Persons who have gone about their lawful occasions fell so often into their hands, that is caused a general outcry in the country round about. No person knew what had become of their friends or relations, if they were once seen by these merciless cannibals.

All the people in the adjacent parts were at last alarmed at such an uncommon loss of their neighbors and aquaintances, for there was no traveling in safety near the den of these wretches. This occassioned spies to be frequently sent into these desolate parts, many of whom never returned again, and of those who did, after the strictest search and inquiry, could not find how these lurid matters happened. Rumors abounded, but none bore any fruit in pursuit of the instigators. Several honest travellers were taken up on suspicion and wrongfully hanged upon the barest of circumstances. Several innocent innkeepers were executed, for no other reason than that persons, who had thus been lost, were known to have lain in their inns, which occasioned a suspicion of their being murdered by them, and their bodies privately buried in obscure places to prevent discovery.

Thus an ill-placed justice was executed with the greatest severity imaginable, in order to prevent these frequent, atrocoius deeds. So many innkeepers, who lived on the western road of Scotland, left their buisness, for fear of being made examples of, and followed other employments. This, on the other hand, occasioned many inconviences to travellers, who were now in great distress for accommodation when they were disposed to refresh their horses and themselves, or take up lodging for the night. In a word, the whole country was almost depopulated.

For nearly a two year period , large portions of the western road that went through that section of SW Galloway was kept closed to deny any further victims to the monstruos creatures that surely committed the horrifying acts.

Then, even worse and even more unimaginable incidents began to occur. The recently deads' graves from graveyards skirting the area were regularly dug up and the bodies removed. Most bodies of the recently buried were never seen again. However three bodies were found hidden under rocks, branches and a small covering of dirt near the edge of a sparsely populated town. Upon examination of the bodies, two females and a male, the insanity of the demon-like creatures could no longer be denied. Both of the womens bodies had been savagely assaulted in the most lurid manner imaginable, even in death, and then body parts were removed, some of the parts too graphic to be written of, were obviously eaten right over the female corpses and many parts were left behind as "unedible". The bodies were still largely intact and it was believed that the only reason they were not taken away, as the other bodies must have been, was suspected to be due to a small patrol of Scottish soldiers making their way home the night the bodies were dug up. The body of the dead male had his eyes removed, along with other soft flesh parts of the bodies that probably were taken first as items to be ingested immediately. Besides the beastly sexual corruption of the female corpses, specific body parts had also been removed as "trophies".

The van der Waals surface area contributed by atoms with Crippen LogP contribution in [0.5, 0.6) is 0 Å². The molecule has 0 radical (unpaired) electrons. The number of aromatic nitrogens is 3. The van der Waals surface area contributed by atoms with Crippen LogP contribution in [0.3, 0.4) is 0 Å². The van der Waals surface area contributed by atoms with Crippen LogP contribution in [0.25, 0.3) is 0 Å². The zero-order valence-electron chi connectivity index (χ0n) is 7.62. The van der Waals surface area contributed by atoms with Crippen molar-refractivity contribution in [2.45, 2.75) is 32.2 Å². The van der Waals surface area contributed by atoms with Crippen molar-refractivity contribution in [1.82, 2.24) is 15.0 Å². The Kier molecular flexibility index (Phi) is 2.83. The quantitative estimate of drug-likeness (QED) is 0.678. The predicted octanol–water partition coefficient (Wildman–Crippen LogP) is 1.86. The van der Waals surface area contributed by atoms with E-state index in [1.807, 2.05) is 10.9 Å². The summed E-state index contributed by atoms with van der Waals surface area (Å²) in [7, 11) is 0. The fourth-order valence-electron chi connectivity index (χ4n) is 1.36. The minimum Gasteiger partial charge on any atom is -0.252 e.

Now the population was scared beyond scope for it was certain that it must be witches or demons that would partake of necrophilia and cannibalism of corpses. The absolute blockade of the area was lifted in an attempt to catch the demons red-handed. Still the king's subjects were as much missed as before, so that it became the bewilderment of the whole kingdom how such villanies could be carried on, and the perpetrators not discovered. A great many had been executed, not one of them made any confession at the gallows, but maintained to the last, they were perfectly innocent of the crime for which they suffered.